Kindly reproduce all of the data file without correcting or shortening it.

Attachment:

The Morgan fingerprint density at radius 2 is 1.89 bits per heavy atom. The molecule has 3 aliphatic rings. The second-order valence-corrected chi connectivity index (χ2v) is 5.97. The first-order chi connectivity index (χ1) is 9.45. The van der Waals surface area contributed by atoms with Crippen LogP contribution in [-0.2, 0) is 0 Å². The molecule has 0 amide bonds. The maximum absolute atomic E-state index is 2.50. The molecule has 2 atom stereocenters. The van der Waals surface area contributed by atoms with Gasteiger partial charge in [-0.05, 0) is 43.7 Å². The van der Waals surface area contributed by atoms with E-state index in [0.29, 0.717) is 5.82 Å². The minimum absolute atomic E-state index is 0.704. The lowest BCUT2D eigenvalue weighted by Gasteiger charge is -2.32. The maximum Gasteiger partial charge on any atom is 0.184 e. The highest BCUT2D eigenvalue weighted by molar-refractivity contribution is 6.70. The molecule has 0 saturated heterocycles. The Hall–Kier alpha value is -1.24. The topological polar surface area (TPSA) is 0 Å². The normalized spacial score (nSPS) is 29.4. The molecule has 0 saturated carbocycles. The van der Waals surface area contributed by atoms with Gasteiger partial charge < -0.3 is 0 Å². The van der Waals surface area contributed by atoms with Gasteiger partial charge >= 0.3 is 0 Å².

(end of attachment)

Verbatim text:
The Morgan fingerprint density at radius 2 is 1.89 bits per heavy atom. The molecule has 3 aliphatic rings. The second-order valence-corrected chi connectivity index (χ2v) is 5.97. The first-order chi connectivity index (χ1) is 9.45. The van der Waals surface area contributed by atoms with Crippen LogP contribution in [-0.2, 0) is 0 Å². The molecule has 0 amide bonds. The maximum absolute atomic E-state index is 2.50. The molecule has 2 atom stereocenters. The van der Waals surface area contributed by atoms with Gasteiger partial charge in [-0.05, 0) is 43.7 Å². The van der Waals surface area contributed by atoms with E-state index in [0.29, 0.717) is 5.82 Å². The minimum absolute atomic E-state index is 0.704. The lowest BCUT2D eigenvalue weighted by Gasteiger charge is -2.32. The maximum Gasteiger partial charge on any atom is 0.184 e. The highest BCUT2D eigenvalue weighted by molar-refractivity contribution is 6.70. The molecule has 0 saturated heterocycles. The Hall–Kier alpha value is -1.24. The topological polar surface area (TPSA) is 0 Å². The normalized spacial score (nSPS) is 29.4. The molecule has 0 saturated carbocycles. The van der Waals surface area contributed by atoms with Gasteiger partial charge < -0.3 is 0 Å². The van der Waals surface area contributed by atoms with Gasteiger partial charge >= 0.3 is 0 Å².